If I were wearing a hat at this moment, I’d tip it to two Texas county clerks: Randall County’s Renee Calhoun and Potter County’s Julie Smith.
All they did was agree to adhere to their oath of office and will issue marriage licenses to gay couples who seek them.
This is in accordance with a Supreme Court decision this past week that legalized gay marriage across the nation. It also resists the notion that they could refuse to issue licenses to same-sex couples, which Texas Attorney General Ken Paxton authorized them to do.
Given the extreme partisan divide across the land, it’s fair to make this point: Both women, Calhoun and Smith, are Republican county clerks. The state AG also is a Republican. They are defying the state’s attorney general, who contends that clerks could object if they had religious objections to issuing marriage licenses to same-sex couples.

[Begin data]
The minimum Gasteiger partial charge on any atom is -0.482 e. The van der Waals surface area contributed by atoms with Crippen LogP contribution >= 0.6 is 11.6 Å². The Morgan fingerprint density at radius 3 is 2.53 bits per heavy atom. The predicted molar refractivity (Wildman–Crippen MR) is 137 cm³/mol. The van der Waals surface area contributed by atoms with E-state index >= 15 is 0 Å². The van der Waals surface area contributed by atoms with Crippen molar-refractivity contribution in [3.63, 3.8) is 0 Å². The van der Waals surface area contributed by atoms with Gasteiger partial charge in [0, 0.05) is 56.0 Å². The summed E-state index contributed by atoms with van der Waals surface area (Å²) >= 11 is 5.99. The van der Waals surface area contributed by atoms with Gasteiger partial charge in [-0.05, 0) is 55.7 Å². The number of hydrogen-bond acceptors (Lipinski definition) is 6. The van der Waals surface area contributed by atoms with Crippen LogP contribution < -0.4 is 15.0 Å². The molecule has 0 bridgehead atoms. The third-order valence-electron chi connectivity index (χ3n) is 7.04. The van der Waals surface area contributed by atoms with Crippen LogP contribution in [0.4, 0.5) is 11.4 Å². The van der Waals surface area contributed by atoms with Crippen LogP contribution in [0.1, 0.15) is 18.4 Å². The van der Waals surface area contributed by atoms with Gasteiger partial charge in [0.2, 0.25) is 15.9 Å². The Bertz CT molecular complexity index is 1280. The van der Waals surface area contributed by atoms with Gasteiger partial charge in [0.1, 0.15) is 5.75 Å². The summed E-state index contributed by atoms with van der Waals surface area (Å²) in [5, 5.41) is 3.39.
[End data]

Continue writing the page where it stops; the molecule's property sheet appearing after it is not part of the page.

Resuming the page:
The two county clerks plan to issue the licenses as soon as they get some paperwork matters straightened out.
Good for them.
Paxton’s decision to allow the clerks to refuse issuing the licenses has met with mixed response from county clerks across the state.
The attorney general’s approach to this matter is wrong-headed, as it seeks to allow these elected officials to disavow the oath of office they took, which is to follow the laws of the nation and the state.
The Supreme Court has determined — as the final arbiter of what is constitutional and what is not — that state bans on same-sex marriage violate the equal protection clause of the 14th Amendment to the U.S. Constitution.
Thus, gay marriage is now legal.